Pip builds various creations out of old socks and paper towel tubes = I write novels, Jeremy records cd's.

Pip does stuff = Jeremy and I do stuff too.

Pip sleeps in his nest all day = Jeremy and I sleep in our bed all night.

Jeremy: "I wonder what he thinks about."

I wander over to the mouse habitat and peer in beside Jeremy: "I don't know.  He could be plotting world domination for all I know."

Jeremy takes a sip of his coffee: "Yes, he could be."

     This short conversation this morning gave me a whole new respect for what goes on in the mouse habitat.  I'll be sure to supply Pip with a more varied selection of snacks and building materials in the future.

Tuesday, September 27, 2011

Nuka vs. The Land Walrus Introduce Pip the Cupboard Mouse

     Last winter a funny thing happened.  In the cupboard above our stove, the popcorn kept mysteriously vanishing.  At first I figured this was probably due to a porthole from another dimension, but then other things started happening in the cupboard.  Little gnaw marks appeared on containers and various foodstuffs, and then small, little black kernels littered the cupboard floor.  What could be happening in this cupboard?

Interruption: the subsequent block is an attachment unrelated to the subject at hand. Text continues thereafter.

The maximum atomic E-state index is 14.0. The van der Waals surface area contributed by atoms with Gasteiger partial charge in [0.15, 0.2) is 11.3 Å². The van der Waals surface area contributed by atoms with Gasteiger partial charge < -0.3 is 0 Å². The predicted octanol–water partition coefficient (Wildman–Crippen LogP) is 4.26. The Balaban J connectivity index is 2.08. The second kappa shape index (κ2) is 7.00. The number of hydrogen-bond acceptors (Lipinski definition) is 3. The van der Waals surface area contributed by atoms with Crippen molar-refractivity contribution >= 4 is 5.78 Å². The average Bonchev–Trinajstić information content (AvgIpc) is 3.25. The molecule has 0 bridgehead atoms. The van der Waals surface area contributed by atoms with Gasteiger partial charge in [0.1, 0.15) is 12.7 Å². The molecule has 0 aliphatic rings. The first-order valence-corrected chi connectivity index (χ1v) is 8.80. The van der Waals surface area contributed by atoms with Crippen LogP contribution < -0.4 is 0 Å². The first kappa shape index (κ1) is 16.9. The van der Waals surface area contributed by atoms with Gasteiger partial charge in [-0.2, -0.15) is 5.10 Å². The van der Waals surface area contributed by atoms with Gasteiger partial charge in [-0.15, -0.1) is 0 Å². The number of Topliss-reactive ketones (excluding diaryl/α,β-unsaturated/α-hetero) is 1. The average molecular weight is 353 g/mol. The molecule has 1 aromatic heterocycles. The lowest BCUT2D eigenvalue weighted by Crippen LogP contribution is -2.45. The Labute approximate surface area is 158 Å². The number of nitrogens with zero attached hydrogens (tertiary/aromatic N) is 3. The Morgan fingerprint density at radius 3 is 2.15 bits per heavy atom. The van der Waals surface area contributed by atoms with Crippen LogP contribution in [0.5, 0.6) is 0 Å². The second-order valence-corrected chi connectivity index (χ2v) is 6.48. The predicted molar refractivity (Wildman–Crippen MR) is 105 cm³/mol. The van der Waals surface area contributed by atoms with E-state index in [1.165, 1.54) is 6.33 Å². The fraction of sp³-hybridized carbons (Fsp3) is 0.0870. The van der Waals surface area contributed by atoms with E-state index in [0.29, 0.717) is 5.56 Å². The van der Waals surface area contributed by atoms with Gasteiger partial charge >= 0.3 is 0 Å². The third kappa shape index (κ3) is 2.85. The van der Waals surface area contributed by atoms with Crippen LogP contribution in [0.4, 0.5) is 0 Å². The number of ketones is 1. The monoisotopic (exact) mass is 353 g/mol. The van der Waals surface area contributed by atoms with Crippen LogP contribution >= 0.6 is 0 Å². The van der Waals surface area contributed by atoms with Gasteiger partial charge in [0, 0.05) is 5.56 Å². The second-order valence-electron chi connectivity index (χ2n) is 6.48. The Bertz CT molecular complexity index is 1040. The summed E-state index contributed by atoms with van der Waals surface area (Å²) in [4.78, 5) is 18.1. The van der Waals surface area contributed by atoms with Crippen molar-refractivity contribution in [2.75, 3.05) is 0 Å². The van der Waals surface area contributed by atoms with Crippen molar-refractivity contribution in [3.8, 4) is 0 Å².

Jeremy quickly deduced that it was a mouse and presented with the evidence, I was forced to agree, so we did what most people do when confronted with a mouse, or, at least, what I assume they do, we went to the store for traps.

     That's where the trouble started.

     Your local hardware store has an aisle that will present many options for dealing with a mouse.  We took them all in and Jeremy started grabbing.  For better or worse, I am not a grabber, I am a reader, so I started reading and I didn't enjoy it at all.  Turns out the best way to deal with your mouse is to crack it with a metal bar or poison it.  This might seem like a perfectly reasonable way to deal with vermin, unfortunately, I cry when I see road kill, so I could only stare at Jeremy aghast.

Jeremy: "It's a mouse.  It's vermin.  We can't let it live in there and eat our food."

Me:  "I am not snap trapping it.  What if it doesn't die right away and it's half alive in the trap?  I will freak."

Jeremy:  "No problem, poison."

Me: "Jeremy, it is not safe to have poison in a house with dogs, and why should we poison the mouse?  He is only trying to live his mouse life, he just likes Orville Redenbacher."

Jeremy, glaring at me: "Well we have to get rid of it somehow."